Today, Netflix drops its latest look at deeply odd Oregoniana: Wild Wild Country, a six-part documentary crime series on the Rajneesh commune's ill-fated attempt to build utopia in a tiny ranch town. In 1981, religious guru Bhagwan Rajneesh and 2,000 orange-clad disciples purchased a 64,000–acre ranch in Wasco County, Oregon. They spent more than $125 million to transform the desert land into Rajneeshpuram, a city complete with its own hospital, schools, restaurants, police force, shopping mall, and airport. The commune, which they hoped to grow to 50,000 inhabitants, was mostly self-reliant. They practiced sustainability, farmed organically, installed solar panels, and rebuilt riverbanks. Their main indulgence was buying the guru one Rolls Royce after another—93 total.

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The Bhagwan.

The Bhagwan (also known, at various points in his strange trajectory, as Osho) chose this plot of land for its isolation, but the 40 or so residents of the closest neighboring town, Antelope, Oregon, 19 miles away, found themselves understandably unnerved by the influx of true believers. As tensions mounted, the disciples armed themselves, and dark tidings began to spiral out of this obscure corner of the state: election tampering, immigration fraud, smuggling, biochemical terrorism, and the near-murder of a presidential appointee.

Was violent conflict inevitable?

“Had they not felt like they were being persecuted out there, I think it could still be a functioning, utopian new age community for those who are interested in spirituality and meditation and enlightenment,” series co–directors Chapman Way and Maclain Way told Oregon Public Broadcasting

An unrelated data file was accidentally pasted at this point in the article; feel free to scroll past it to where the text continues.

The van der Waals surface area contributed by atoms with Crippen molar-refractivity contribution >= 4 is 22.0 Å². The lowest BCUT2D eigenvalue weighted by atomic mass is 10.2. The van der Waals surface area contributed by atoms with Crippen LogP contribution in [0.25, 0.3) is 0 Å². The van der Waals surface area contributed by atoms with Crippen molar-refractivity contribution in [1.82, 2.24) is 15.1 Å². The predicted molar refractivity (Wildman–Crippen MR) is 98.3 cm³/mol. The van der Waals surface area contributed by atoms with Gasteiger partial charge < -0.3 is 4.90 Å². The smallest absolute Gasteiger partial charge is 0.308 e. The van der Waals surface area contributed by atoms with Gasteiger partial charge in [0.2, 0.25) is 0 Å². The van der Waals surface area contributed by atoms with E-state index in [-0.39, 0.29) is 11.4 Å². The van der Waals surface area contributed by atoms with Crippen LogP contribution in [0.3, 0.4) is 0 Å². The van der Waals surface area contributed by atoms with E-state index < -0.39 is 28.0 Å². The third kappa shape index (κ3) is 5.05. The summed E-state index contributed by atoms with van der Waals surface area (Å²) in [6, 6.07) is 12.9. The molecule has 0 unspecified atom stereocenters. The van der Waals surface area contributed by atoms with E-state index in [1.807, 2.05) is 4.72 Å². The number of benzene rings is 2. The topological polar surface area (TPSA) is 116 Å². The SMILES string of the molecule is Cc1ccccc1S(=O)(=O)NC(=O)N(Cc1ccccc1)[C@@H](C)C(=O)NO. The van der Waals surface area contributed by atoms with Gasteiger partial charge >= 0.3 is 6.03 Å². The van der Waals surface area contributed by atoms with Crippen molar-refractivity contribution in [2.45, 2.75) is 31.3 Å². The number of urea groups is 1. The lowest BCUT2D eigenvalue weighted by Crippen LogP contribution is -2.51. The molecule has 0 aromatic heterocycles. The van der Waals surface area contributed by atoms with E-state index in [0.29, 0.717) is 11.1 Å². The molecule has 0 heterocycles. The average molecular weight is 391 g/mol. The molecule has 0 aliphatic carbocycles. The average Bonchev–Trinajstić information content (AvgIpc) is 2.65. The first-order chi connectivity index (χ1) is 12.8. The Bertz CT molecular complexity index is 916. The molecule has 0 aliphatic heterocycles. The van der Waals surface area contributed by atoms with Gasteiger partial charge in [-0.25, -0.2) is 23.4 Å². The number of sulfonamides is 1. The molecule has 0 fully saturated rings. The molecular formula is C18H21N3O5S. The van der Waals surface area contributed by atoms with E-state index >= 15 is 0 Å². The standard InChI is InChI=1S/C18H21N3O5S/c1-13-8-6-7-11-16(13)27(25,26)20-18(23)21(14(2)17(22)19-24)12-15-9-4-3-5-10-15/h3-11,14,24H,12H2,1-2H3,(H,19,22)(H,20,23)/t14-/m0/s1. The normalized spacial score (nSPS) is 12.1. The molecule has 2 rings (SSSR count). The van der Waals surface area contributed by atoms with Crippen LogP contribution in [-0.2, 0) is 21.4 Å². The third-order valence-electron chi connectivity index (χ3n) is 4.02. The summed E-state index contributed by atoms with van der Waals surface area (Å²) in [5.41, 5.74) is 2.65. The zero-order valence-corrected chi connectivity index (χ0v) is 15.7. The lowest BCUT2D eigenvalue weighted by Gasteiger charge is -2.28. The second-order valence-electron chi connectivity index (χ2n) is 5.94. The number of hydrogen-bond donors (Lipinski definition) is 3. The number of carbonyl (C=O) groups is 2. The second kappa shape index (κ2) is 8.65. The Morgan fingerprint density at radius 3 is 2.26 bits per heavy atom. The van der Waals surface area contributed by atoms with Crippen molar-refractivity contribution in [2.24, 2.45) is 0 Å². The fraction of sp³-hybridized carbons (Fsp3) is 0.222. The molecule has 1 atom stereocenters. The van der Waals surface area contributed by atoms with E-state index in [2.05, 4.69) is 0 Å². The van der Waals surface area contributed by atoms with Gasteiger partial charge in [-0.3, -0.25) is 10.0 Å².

Wild Wild Country is the Ways brothers’ second Oregon-hooked Netflix documentary, after their 2014 debut, The Battered Bastards of Baseball, which recounted the short but legendary existence of the minor-league Portland Mavericks. In 2016, they directed the documentary segment “The Silver Thief” for Amazon’s The New Yorker Presents documentary series.

For Wild Wild Country, the Way brothers spent four years splicing together old footage and interviewing with those involved, including disciples high in the Rajneesh power structure, such as Ma Anand Sheela, the guru's personal secretary, and Jay Nanda, who handled finances. Were these brainwashed cult members who resorted to violence? Were they victims of religious discrimination? Or were they something between the two? That becomes the documentary's overriding question.

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